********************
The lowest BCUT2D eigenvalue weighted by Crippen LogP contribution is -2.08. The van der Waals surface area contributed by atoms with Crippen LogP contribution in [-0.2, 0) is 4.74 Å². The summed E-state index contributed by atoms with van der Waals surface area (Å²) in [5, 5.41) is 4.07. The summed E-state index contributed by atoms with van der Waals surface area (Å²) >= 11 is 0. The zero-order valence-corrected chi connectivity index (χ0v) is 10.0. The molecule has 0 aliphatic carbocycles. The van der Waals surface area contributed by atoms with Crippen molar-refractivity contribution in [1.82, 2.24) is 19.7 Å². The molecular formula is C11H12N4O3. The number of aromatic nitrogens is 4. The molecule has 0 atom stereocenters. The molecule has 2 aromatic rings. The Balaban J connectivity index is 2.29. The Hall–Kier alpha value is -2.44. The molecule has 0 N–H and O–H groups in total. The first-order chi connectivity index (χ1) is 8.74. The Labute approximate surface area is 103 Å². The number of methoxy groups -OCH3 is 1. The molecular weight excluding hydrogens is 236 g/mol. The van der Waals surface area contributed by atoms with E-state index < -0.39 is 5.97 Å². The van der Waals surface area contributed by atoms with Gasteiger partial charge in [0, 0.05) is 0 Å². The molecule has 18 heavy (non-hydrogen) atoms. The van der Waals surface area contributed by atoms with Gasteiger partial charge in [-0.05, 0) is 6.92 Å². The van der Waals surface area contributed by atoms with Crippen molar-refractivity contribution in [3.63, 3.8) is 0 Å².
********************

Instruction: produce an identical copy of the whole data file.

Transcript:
The lowest BCUT2D eigenvalue weighted by Crippen LogP contribution is -2.08. The van der Waals surface area contributed by atoms with Crippen LogP contribution in [-0.2, 0) is 4.74 Å². The summed E-state index contributed by atoms with van der Waals surface area (Å²) in [5, 5.41) is 4.07. The summed E-state index contributed by atoms with van der Waals surface area (Å²) >= 11 is 0. The zero-order valence-corrected chi connectivity index (χ0v) is 10.0. The molecule has 0 aliphatic carbocycles. The van der Waals surface area contributed by atoms with Crippen molar-refractivity contribution in [1.82, 2.24) is 19.7 Å². The molecular formula is C11H12N4O3. The number of aromatic nitrogens is 4. The molecule has 0 atom stereocenters. The molecule has 2 aromatic rings. The Balaban J connectivity index is 2.29. The Hall–Kier alpha value is -2.44. The molecule has 0 N–H and O–H groups in total. The first-order chi connectivity index (χ1) is 8.74. The Labute approximate surface area is 103 Å². The number of methoxy groups -OCH3 is 1. The molecular weight excluding hydrogens is 236 g/mol. The van der Waals surface area contributed by atoms with E-state index < -0.39 is 5.97 Å². The van der Waals surface area contributed by atoms with Gasteiger partial charge in [0, 0.05) is 0 Å². The molecule has 18 heavy (non-hydrogen) atoms. The van der Waals surface area contributed by atoms with Gasteiger partial charge in [-0.05, 0) is 6.92 Å². The van der Waals surface area contributed by atoms with Crippen molar-refractivity contribution in [3.63, 3.8) is 0 Å².